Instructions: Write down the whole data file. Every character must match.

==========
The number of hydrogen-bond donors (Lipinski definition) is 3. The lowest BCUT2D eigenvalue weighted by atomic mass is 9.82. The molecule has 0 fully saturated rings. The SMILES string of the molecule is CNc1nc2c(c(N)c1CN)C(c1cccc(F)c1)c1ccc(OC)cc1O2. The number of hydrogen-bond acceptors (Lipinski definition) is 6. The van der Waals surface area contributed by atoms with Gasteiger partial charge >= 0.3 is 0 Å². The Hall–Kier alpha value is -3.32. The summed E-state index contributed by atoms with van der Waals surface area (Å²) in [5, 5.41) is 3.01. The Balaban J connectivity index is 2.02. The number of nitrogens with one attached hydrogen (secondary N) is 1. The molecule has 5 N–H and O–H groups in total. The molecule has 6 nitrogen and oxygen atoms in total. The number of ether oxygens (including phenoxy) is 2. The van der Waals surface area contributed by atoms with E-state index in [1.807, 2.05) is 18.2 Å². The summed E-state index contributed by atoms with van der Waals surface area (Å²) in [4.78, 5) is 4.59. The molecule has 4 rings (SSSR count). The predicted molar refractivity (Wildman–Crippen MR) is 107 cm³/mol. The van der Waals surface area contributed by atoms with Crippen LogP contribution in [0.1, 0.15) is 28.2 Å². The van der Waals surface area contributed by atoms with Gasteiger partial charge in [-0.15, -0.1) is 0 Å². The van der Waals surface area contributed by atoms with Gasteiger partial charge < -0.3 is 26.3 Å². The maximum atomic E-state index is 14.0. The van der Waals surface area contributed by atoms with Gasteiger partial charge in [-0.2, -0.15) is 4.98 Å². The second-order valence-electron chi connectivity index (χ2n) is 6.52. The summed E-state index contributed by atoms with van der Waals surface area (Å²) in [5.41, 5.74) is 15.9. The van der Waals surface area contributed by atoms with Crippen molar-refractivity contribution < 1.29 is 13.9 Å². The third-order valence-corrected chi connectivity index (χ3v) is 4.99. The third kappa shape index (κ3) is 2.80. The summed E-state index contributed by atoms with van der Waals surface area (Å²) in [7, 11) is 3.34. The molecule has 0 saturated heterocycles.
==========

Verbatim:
The number of hydrogen-bond donors (Lipinski definition) is 3. The lowest BCUT2D eigenvalue weighted by atomic mass is 9.82. The molecule has 0 fully saturated rings. The SMILES string of the molecule is CNc1nc2c(c(N)c1CN)C(c1cccc(F)c1)c1ccc(OC)cc1O2. The number of hydrogen-bond acceptors (Lipinski definition) is 6. The van der Waals surface area contributed by atoms with Gasteiger partial charge >= 0.3 is 0 Å². The Hall–Kier alpha value is -3.32. The summed E-state index contributed by atoms with van der Waals surface area (Å²) in [5, 5.41) is 3.01. The Balaban J connectivity index is 2.02. The number of nitrogens with one attached hydrogen (secondary N) is 1. The molecule has 5 N–H and O–H groups in total. The molecule has 6 nitrogen and oxygen atoms in total. The number of ether oxygens (including phenoxy) is 2. The van der Waals surface area contributed by atoms with E-state index in [1.807, 2.05) is 18.2 Å². The summed E-state index contributed by atoms with van der Waals surface area (Å²) in [4.78, 5) is 4.59. The molecule has 4 rings (SSSR count). The predicted molar refractivity (Wildman–Crippen MR) is 107 cm³/mol. The van der Waals surface area contributed by atoms with Crippen LogP contribution in [0.1, 0.15) is 28.2 Å². The van der Waals surface area contributed by atoms with Gasteiger partial charge in [-0.15, -0.1) is 0 Å². The van der Waals surface area contributed by atoms with Gasteiger partial charge < -0.3 is 26.3 Å². The maximum atomic E-state index is 14.0. The van der Waals surface area contributed by atoms with Gasteiger partial charge in [-0.2, -0.15) is 4.98 Å². The second-order valence-electron chi connectivity index (χ2n) is 6.52. The summed E-state index contributed by atoms with van der Waals surface area (Å²) in [5.41, 5.74) is 15.9. The van der Waals surface area contributed by atoms with Crippen molar-refractivity contribution < 1.29 is 13.9 Å². The third-order valence-corrected chi connectivity index (χ3v) is 4.99. The third kappa shape index (κ3) is 2.80. The summed E-state index contributed by atoms with van der Waals surface area (Å²) in [7, 11) is 3.34. The molecule has 0 saturated heterocycles.